Hi, welcome to a new episode of The Art of Business English. This week we have the first part of a mini-series on phrasal-prepositional verbs, also known as phrasal verbs with two particles, which will help you enrich your vocabulary and your understanding of native speakers.
In the first episode we will be covering three-word phrasal verbs with the preposition “with”. This means that the last word in the three-word structure is “with”. Keep reading on and you will understand.
Phrasal verbs are very common in English, especially in more informal contexts. They are made up of a verb and a particle or, sometimes, two particles. The particle often changes the meaning of the verb.
In terms of word order, there are two main types of phrasal verbs: separable and inseparable. With separable phrasal verbs, the verb and particle can be apart or together. Phrasal verbs with two particles are inseparable. Even if you use a pronoun, you put it after the particles.
So, let’s see what we’ve got!
Catch up with
To reach, to join, to communicate with someone.
“His lies will catch up with him one day.”
“Ken’s just about to finish a meeting. He’ll catch up with us in a minute.”
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Get on with
To start or continue doing something, especially work.
“I suppose I could get on with doing my expenses while I wait for the computer system to restart.”
Do away with
To get rid of or destroy something.
“The governor is proposing to do away with the state transportation department.”
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Put up with
To be willing to accept someone or something that is unpleasant or not desirable.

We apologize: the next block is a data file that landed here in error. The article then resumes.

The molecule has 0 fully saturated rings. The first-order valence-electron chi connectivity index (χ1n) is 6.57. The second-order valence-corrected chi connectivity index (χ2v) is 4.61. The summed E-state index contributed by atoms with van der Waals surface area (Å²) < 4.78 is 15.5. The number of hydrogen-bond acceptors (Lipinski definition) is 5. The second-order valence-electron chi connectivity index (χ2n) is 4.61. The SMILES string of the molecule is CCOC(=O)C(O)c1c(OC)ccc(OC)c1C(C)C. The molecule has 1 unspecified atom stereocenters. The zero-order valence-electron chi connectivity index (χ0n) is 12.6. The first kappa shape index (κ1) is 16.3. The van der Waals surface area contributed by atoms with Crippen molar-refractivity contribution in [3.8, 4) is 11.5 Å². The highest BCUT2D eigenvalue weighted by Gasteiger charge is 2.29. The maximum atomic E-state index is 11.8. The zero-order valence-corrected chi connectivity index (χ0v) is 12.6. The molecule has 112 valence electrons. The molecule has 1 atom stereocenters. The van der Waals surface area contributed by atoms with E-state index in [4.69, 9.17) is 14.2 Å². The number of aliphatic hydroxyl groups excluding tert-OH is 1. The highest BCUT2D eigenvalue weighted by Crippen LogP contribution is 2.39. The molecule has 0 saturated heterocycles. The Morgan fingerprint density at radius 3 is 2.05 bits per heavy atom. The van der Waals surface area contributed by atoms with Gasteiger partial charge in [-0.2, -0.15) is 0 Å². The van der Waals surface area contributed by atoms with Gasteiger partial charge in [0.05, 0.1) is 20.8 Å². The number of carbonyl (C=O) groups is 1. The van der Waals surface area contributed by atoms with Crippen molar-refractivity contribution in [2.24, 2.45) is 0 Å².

“Parents often have to put up with their teenager’s erratic and sometimes disrespectful behaviour.”
Get away with
To escape blame or punishment.
“I can’t believe the CEO got away with stealing the investors’ money, he must have good lawyers.”
Go along with
To support an idea, or to agree with someone's opinion.
“Many employees go along with their bosses so as not to cause any problems.”
Go through with
To do something unpleasant or difficult that has already been agreed or promised.
“The company has decided not to go through with the forced redundancies after negotiating with the union.”
Come up with
To suggest or think of an idea or plan.
“We need to come up with a name for our new product.”
Fall out with
To argue with someone and stop being friendly with them.
“John and Chris have fallen out with each other, and no longer talk.”
Hang around with
To spend time with someone.
“Brian keeps hanging out with the staff from the other department and doesn’t seem to be getting much work done.”
Keep up with
To continue to be informed about something; to continue to do or pay something.
“He’s never made an effort to keep up with current events.”
“They are struggling to keep up with the mortgage repayments.”
Be through with
To finish doing or using something.
“Let me know when you are through with the photocopier.”
Well, there you have it folks. I hope you found this episode interesting and useful. If you have any questions or would like to add your own three-word phrasal verbs to the list, then why don’t you send me a message on Speakpipe or drop me a comment on the blog.
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See you next week. Take care.